Gender equality may be a common topic among adults. However, it is unfortunate that gender equality has rarely been researched as a topic of discussion in classrooms. There are some pretty strong arguments that it is the best place to open the topic. According to research, children as young as three may notice differences in expectations based on gender roles.
Opening the subject of gender equality in class is one way to approach this sensitive matter if you are a teacher. Gender-bias activities that support team-building present another way towards tackling this issue. But whether you are in the classroom or with your students elsewhere, opening the subject, talking about it, having the students open up are some ways to approach the issue of gender equality.
The hard part is how to approach this matter with children. It is one thing to address this issue while talking to an adult and a different ball game when you with a room full of children. The younger the students are, the most cautious one needs to be when addressing gender equality.
Why should you teach young students about gender equality?
Diane N. Ruble and his colleagues researched the topic, and they discovered that children as young as three tend to learn the concept of genders. At that time, children discover how adults perceive them, how adults talk to boys and girls. That has a huge influence on how they view each other.
Typically, boys are praised more for their physical appearance and usually receive more time to express themselves. On the other hand, girls get more complimented about their appearance, clothing, and caring.
According to a study conducted by Professor Gina Rippon, a professor at Aston University, teachers usually play a significant role. For example, many teachers use phrases like “what a brave boy” or “what a pretty girl”, and by doing so, they reinforce stereotypes. On the opposite side of the specter, teachers are aware they shouldn’t say things like that as they are pretty gendered biased.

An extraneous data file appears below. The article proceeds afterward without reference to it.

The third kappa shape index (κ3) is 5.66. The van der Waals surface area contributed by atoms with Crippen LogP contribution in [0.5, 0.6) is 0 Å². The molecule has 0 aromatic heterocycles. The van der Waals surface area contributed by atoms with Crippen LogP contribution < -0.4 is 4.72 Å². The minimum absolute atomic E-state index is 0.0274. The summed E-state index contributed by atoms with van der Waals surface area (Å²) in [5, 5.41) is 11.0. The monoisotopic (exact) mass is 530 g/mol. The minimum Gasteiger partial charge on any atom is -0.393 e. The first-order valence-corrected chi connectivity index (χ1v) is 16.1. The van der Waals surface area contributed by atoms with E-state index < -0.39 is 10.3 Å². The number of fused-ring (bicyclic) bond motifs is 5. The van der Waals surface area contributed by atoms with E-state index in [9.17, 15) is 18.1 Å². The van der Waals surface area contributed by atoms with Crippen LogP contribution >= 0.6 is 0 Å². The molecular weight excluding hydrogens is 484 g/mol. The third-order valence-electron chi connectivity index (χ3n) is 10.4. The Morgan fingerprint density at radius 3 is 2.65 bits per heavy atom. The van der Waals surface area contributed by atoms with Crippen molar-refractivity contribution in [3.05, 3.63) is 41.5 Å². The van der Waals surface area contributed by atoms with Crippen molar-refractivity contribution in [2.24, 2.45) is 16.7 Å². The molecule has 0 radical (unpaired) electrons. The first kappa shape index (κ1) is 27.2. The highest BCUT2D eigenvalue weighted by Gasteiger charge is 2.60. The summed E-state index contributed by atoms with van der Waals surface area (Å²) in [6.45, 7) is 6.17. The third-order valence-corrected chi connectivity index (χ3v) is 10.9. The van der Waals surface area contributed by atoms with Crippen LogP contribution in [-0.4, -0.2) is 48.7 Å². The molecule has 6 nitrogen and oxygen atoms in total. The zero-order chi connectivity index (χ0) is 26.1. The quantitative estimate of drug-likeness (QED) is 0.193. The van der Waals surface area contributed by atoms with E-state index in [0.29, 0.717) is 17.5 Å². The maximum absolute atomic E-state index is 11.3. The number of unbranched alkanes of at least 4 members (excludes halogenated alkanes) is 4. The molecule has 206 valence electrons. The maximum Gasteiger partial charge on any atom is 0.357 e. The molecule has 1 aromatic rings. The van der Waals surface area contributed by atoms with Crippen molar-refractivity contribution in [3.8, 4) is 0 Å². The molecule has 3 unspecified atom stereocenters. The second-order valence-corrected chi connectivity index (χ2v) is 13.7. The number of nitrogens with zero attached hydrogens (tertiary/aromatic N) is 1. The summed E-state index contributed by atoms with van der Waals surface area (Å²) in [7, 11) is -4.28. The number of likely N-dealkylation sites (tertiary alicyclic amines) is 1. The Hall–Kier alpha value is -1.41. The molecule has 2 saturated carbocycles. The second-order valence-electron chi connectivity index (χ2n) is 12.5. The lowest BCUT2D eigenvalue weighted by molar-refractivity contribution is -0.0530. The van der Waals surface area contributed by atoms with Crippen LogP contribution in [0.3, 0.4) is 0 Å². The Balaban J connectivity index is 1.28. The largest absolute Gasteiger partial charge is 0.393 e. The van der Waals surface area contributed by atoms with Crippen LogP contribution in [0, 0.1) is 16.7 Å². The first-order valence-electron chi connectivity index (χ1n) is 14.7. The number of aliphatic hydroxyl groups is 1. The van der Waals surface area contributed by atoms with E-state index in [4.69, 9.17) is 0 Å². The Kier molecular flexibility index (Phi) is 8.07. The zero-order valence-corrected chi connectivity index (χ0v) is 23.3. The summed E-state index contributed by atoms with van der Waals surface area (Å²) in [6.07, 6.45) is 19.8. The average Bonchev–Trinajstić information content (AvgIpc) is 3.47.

The point is that gender equality is something that needs to be addressed and promoted in every school. The process must start with the teachers, who then need to share it in their classrooms.
Four ways to promote gender equality in your classroom
1. Be a role model
Young children tend to learn by imitation. So, the first thing any teacher should do is correct their own biases and assumptions about gender. Then, you need to correct them as you notice.
When an opportunity arrives, empower the students to believe in themselves. Applaud them that they can make their dreams come true if they work smart and hard on them, not limited by their gender identity. Furthermore, make them understand that they shouldn’t perceive their gender as a weakness but as a strength.
2. Teach students not to connect gender to a personality trait or ability
Correct students that make broad generalizations about gender. For example, the assumption that only men can work as construction workers or that all nurses need to be female. You can open a conversation about that. You can give examples of how these assumptions are made, why they are made, and how to recognize them.
3. Make your students aware of their own biases
Every time a student expresses a gender bias, make them aware of it. Let them know that because someone is biased, it doesn’t mean he/she is a terrible person. They need to acknowledge that and change that assumption of theirs – that’s most important. Then they can spot it in other people and warn them about it.
4. Girls and boys working together as part of teams
Collaborative learning in mixed groups of boys and girls can go a long way in battling stereotypes and gender biases. By working together, students can better grasp what’s gender equality, especially when it concerns members of their team and school friends.